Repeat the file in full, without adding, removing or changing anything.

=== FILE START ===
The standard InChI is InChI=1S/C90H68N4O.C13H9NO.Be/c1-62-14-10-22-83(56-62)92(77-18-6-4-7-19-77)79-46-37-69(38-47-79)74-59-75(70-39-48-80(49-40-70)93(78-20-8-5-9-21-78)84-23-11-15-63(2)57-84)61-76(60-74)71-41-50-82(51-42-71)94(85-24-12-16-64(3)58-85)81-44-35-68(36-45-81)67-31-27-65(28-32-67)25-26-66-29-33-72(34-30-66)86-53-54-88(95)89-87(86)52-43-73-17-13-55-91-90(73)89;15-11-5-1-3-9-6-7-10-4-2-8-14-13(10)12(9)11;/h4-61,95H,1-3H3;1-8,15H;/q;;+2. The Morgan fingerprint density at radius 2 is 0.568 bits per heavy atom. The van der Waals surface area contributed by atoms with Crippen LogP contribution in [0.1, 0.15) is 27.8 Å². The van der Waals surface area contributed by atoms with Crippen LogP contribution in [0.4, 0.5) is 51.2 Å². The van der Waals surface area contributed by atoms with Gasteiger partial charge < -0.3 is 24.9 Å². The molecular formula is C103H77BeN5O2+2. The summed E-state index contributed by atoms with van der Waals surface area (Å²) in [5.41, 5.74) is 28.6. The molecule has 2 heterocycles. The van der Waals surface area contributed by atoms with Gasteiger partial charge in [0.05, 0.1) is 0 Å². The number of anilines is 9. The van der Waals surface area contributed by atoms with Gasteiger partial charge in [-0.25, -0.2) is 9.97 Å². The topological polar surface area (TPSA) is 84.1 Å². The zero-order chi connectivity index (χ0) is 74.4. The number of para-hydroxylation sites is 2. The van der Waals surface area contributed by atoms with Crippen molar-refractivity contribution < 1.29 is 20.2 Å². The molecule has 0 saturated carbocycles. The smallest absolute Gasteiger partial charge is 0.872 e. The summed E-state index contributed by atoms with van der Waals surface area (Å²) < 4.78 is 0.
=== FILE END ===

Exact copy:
The standard InChI is InChI=1S/C90H68N4O.C13H9NO.Be/c1-62-14-10-22-83(56-62)92(77-18-6-4-7-19-77)79-46-37-69(38-47-79)74-59-75(70-39-48-80(49-40-70)93(78-20-8-5-9-21-78)84-23-11-15-63(2)57-84)61-76(60-74)71-41-50-82(51-42-71)94(85-24-12-16-64(3)58-85)81-44-35-68(36-45-81)67-31-27-65(28-32-67)25-26-66-29-33-72(34-30-66)86-53-54-88(95)89-87(86)52-43-73-17-13-55-91-90(73)89;15-11-5-1-3-9-6-7-10-4-2-8-14-13(10)12(9)11;/h4-61,95H,1-3H3;1-8,15H;/q;;+2. The Morgan fingerprint density at radius 2 is 0.568 bits per heavy atom. The van der Waals surface area contributed by atoms with Crippen LogP contribution in [0.1, 0.15) is 27.8 Å². The van der Waals surface area contributed by atoms with Crippen LogP contribution in [0.4, 0.5) is 51.2 Å². The van der Waals surface area contributed by atoms with Gasteiger partial charge < -0.3 is 24.9 Å². The molecular formula is C103H77BeN5O2+2. The summed E-state index contributed by atoms with van der Waals surface area (Å²) in [5.41, 5.74) is 28.6. The molecule has 2 heterocycles. The van der Waals surface area contributed by atoms with Gasteiger partial charge in [0.05, 0.1) is 0 Å². The number of anilines is 9. The van der Waals surface area contributed by atoms with Gasteiger partial charge in [-0.25, -0.2) is 9.97 Å². The topological polar surface area (TPSA) is 84.1 Å². The zero-order chi connectivity index (χ0) is 74.4. The number of para-hydroxylation sites is 2. The van der Waals surface area contributed by atoms with Crippen molar-refractivity contribution < 1.29 is 20.2 Å². The molecule has 0 saturated carbocycles. The smallest absolute Gasteiger partial charge is 0.872 e. The summed E-state index contributed by atoms with van der Waals surface area (Å²) < 4.78 is 0.